dahlias in bucket
Summer flowering bulbs are also wonderful cut flowers. Dahlia photo courtesy of

How to Grow Annual Flower Bulbs for Summer

Each bulb will have specific growing instructions, so be sure to read the label before planting. That being said, here are some general guidelines to follow:

  • Plant the bulbs twice the depth as they are tall. Begonias and dahlias are the main exceptions, as they should be planted just below the surface.
  • Use a trowel to dig your holes. Space out smaller varieties 10 cm apart and 25-30 for larger varieties like begonias, lilies, and dahlias.
  • Point the roots down and the ‘nose’ of the bulb upward.
  • After planting, give the bulbs a good watering. Keep watering the bulbs if it’s a dry spring.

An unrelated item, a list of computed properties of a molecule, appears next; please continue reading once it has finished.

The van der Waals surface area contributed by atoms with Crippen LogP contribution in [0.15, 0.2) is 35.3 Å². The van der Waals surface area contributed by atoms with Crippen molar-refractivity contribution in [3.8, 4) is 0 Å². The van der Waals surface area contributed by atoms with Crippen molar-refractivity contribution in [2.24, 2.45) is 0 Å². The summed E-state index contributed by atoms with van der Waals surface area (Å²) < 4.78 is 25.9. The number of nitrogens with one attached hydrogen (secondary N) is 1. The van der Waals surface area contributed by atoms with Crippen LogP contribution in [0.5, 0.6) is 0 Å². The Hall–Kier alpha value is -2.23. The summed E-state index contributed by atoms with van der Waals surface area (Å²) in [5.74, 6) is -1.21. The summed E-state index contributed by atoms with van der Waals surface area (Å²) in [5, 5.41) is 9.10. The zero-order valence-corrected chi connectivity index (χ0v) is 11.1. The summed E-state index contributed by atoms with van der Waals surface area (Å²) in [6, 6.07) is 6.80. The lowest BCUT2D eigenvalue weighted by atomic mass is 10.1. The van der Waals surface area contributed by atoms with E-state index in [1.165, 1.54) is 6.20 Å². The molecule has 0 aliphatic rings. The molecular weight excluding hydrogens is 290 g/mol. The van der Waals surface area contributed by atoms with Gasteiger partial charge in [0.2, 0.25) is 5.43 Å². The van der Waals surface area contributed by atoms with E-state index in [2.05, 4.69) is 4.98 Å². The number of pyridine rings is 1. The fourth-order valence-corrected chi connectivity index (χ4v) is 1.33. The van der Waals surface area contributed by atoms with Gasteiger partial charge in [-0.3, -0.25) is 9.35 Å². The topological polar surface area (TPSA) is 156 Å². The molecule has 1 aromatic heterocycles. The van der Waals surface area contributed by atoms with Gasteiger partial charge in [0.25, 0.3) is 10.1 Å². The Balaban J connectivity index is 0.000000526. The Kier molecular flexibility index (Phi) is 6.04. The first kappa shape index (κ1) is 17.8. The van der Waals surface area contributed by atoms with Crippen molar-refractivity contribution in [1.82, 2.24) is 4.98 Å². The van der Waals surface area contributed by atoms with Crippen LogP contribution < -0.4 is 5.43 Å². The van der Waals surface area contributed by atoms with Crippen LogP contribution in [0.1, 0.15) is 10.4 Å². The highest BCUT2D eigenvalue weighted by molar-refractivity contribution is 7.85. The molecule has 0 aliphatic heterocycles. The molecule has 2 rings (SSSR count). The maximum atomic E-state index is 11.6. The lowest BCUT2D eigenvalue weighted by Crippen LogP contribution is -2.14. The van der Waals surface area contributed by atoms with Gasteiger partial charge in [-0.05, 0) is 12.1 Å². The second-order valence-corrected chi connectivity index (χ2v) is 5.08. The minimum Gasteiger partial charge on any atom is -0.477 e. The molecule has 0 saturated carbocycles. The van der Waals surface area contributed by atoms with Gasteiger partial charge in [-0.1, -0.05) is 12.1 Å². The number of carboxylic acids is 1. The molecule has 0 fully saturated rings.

• Plant the bulbs in areas with full sun (at least 6 hours of sunlight a day).

Growing Summer Flowering Bulbs in Containers

You can also create brilliant container gardens by planting them in containers. The planting instructions are pretty well the same, but here are some extra tips for growing them in containers.

  • You can pack in the bulbs a little tighter than you would in the ground for a more colourful display.
  • Choose a container with enough depth for the flowers and drainage holes.
  • Use a potting soil mix. This will ensure the plant has enough drainage and circulation.
  • Play with various heights, putting the tallest bulbs in the back. Also, see if you can stagger flowering times with early, mid-season, and late-blooming flowers.

As mentioned above, this works great for those with extended winter conditions and a shorter summer season. Start the bulbs 4-6 weeks before the last frost in a container, and then place them in a sunny window. Only water a little until you spot some growth. Then, move it outside once all threats of any frosty evenings pass.

calla lilies in container
Get creative with your containers, like these calla lilies. Photo courtesy of

What Happens If I Don’t Dig Up My Bulbs?